Environmental Leadership Canada and Zulu Alpha Kilo deliver “The Planet’s Scariest Bouquet” ahead of COP28

Until recently, Antarctica was considered resistant1 to the effects of climate change.



Zulu Alpha Kilo
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Toronto, Canada
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Until recently, Antarctica was considered resistant1 to the effects of climate change. In a recent study published in Current Biology2 it has been revealed that two native species of flowering plants—Antarctic Pearlwort and Antarctic Hair Grass—are growing at scary and unprecedented rates, based on historical comparisons between 2006 and 2019.

To coincide with COP28, the annual climate action conference attended by global government leaders, the non-profit Environmental Leadership Canada (ELC) and Zulu Alpha Kilo’s Toronto and New York offices teamed up to introduce “The Planet’s Scariest Bouquet,” bringing renewed attention to nature and what serves as a symbol of the wide-reaching impact of the climate crisis.

“As an organization committed to building a new generation of environmental leaders for the health of our planet, this campaign is about inspiration and action,” said Beata Rasitsan, Communications Director at ELC. “We want this campaign to inspire people to push for action from elected leaders. A physical bouquet of these flowers should never exist, and sending a digital bouquet shows your expectation for urgent and ambitious leadership at COP28 and beyond.”

The campaign includes a digital film entitled “The Planet’s Scariest Bouquet,” featuring an unsettling arrangement of the now thriving Antarctic flowers. The video goes on to explain that flowers are given to “express love,” “convey sympathy” and “gratitude,” but this bouquet is a “symbol of in-action” and only exists as a result of climate change. The film urges our leaders to act and invites people to send digital versions of the bouquet to their government representatives. There will also be a physical bouquet—a replica of the flowers now growing in Antarctica—on display at the climate conference for decision-makers in attendance to serve as a stark reminder.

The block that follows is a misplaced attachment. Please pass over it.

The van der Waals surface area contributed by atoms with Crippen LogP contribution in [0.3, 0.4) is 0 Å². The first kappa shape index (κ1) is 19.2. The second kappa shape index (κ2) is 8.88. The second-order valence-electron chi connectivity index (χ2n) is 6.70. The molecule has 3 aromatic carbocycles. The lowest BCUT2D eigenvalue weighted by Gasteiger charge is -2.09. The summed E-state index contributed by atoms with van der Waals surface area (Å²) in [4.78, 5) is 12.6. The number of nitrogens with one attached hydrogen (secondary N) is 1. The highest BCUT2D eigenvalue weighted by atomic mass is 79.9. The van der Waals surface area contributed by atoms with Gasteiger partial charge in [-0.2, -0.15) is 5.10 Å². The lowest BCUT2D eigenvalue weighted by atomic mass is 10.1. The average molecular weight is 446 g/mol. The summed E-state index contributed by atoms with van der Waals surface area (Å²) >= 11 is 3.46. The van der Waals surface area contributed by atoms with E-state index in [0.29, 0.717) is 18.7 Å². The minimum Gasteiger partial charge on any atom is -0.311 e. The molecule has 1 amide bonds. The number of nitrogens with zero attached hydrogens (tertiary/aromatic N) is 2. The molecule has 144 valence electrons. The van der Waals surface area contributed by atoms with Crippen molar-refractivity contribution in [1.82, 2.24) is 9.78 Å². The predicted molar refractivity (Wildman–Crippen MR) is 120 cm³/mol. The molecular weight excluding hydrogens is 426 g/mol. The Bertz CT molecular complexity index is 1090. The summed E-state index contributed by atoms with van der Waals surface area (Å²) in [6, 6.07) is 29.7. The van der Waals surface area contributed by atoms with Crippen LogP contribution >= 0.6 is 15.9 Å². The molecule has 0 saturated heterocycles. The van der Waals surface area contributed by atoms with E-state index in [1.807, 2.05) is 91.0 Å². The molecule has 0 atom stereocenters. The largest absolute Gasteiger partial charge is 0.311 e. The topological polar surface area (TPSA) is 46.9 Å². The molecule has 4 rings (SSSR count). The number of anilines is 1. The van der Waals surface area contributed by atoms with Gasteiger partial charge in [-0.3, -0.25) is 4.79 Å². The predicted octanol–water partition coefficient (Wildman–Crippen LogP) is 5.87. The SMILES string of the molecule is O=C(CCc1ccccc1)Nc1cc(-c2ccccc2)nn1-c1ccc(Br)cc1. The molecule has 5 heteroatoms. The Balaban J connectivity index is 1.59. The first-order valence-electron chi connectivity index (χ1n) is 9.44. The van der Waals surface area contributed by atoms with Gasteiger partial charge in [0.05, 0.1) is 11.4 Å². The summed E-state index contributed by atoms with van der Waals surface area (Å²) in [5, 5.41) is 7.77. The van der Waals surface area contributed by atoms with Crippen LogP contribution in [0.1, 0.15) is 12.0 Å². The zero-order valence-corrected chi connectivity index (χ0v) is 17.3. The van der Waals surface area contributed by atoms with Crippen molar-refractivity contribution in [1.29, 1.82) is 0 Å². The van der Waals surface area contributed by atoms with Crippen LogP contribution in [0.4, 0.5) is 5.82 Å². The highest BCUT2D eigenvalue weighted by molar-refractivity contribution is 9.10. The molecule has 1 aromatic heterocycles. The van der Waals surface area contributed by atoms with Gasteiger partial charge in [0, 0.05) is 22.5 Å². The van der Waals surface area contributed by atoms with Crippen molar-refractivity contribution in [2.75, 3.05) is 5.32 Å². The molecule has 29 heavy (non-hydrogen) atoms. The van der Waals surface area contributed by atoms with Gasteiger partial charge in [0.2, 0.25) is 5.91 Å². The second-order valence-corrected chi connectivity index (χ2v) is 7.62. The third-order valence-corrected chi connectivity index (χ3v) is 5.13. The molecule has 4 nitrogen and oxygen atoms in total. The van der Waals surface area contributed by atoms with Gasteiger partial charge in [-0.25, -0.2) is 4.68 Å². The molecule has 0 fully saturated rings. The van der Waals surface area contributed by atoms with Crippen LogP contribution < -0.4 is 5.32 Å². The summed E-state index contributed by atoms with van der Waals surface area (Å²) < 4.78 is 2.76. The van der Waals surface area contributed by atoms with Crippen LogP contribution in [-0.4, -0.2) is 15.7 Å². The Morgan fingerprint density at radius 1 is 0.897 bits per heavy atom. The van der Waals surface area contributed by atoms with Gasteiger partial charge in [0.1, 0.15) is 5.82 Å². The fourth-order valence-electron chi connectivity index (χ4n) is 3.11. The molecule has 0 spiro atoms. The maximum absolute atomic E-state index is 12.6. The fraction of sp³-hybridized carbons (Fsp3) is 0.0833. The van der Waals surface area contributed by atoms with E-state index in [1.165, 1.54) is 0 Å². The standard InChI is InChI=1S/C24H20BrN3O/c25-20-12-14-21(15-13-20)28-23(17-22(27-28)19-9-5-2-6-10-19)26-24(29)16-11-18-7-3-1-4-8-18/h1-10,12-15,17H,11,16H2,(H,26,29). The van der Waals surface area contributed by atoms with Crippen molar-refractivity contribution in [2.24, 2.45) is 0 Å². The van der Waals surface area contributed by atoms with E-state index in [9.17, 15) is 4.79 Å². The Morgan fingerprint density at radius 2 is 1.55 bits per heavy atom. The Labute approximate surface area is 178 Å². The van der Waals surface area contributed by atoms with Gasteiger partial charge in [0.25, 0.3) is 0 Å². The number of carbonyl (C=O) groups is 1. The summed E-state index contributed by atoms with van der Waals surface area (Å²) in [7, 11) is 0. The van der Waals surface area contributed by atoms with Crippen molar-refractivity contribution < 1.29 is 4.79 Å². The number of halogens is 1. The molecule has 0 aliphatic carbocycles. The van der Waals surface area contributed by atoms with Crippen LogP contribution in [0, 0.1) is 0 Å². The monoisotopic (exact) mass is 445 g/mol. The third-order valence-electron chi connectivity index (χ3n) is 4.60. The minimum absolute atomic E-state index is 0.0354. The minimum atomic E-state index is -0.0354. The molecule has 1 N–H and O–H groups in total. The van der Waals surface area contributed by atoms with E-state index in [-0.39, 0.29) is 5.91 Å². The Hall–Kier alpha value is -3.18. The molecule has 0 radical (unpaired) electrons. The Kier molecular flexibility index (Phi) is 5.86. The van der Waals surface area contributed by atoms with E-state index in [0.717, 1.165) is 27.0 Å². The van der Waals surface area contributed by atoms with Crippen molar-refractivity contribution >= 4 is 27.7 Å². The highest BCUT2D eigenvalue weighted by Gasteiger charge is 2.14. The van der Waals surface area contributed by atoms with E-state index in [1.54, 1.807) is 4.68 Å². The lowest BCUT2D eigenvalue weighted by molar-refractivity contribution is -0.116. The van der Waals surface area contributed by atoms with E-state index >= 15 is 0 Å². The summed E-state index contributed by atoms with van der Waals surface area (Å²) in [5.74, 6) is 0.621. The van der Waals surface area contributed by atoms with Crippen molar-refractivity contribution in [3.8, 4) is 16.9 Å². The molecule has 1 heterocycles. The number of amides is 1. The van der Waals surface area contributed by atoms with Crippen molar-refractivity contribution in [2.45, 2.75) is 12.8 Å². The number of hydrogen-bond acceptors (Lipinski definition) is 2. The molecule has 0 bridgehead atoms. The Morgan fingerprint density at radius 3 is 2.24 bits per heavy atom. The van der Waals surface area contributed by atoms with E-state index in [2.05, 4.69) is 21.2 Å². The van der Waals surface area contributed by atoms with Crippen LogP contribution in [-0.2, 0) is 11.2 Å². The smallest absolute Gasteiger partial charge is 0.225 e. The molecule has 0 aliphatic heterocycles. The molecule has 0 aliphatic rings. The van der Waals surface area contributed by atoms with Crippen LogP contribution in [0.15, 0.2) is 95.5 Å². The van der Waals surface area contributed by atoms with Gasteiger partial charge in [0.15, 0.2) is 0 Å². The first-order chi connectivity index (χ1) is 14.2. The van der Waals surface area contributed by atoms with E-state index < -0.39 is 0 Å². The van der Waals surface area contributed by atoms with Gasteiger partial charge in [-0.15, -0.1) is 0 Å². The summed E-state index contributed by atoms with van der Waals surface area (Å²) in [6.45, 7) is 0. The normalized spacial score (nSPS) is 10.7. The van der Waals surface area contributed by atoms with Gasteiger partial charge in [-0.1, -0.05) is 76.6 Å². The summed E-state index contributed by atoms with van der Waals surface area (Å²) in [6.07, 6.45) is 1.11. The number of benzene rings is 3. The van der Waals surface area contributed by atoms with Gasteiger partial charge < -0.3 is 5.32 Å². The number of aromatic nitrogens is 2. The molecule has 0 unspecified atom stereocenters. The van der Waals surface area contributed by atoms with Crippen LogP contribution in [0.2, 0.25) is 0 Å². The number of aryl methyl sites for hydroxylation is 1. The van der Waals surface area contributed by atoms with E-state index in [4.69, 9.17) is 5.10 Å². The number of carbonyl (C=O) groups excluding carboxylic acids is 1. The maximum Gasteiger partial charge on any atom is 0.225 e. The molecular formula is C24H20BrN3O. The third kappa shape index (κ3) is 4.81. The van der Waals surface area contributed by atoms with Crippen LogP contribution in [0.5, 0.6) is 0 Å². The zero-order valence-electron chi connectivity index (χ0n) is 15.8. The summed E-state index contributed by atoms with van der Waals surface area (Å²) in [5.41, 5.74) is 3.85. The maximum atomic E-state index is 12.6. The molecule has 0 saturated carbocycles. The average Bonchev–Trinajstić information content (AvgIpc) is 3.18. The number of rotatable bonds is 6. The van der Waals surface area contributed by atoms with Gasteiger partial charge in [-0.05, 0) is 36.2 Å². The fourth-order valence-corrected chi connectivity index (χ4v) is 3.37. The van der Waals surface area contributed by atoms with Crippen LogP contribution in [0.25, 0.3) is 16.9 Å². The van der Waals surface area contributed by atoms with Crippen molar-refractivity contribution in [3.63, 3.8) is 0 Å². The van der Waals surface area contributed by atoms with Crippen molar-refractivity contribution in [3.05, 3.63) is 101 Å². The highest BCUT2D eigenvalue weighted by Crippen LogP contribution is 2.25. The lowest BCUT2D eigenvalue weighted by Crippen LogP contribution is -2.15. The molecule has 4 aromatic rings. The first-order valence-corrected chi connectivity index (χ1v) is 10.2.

Two major reports released by the UN this November reinforce the need for Canadian leadership both at home and on the world stage. According to the latest Emissions Gap report, the world is projected to see warming by as much as 2.9 C by the end of the century, largely because current and planned coal, oil and gas projects would emit 3.5 times more carbon than is possible to limit warming to 1.5 C. Canada, already the fourth biggest oil producer in the world, is projected to increase oil by 25% over 2022 levels by 2035, according to the Production Gap report.

“Clearly Canada needs to step up the scale and pace of climate action and do our fair share on the world stage,” said Rasitsan. “Elected leaders hear a lot from the oil and gas lobby. We need to counter that voice with those of the Canadians who expect ambitious leadership for our planet.”
Environmental Leadership Canada, a charitable organization focused on building a new generation of environmental leaders and boosting the capacity of Canadians to engage in their democracy, is on a mission to make politics work for the health of our planet.

Individuals are encouraged to share the campaign’s messages with their elected leaders by email or tag them on social media. Digital versions of the bouquet will be available at ScariestBouquet.com for anyone to personalize a message to world leaders.

“When the team found this insight about flowers thriving for the first time in Antarctica, we knew right away that was the story that needed to be told to the world at COP28,” said Zak Mroueh, founder and creative chairman of Zulu Alpha Kilo. Tim Gordon, CCO & Partner in New York, adds “It was frightening to think that due to changing temperatures these flowers are growing in a way they normally wouldn’t.”

The film was produced in-house by Zulubot, the independent shop’s production arm and is being supported with additional social and digital executions.
Visit EnvironmentalLeadership.ca to learn more.

1. https://www.wionews.com/science/sea-ice-around-antarctica-recedes-to-historically-low-levels-scientists-636821
2. https://www.cell.com/current-biology/fulltext/S0960-9822(22)00136-1 

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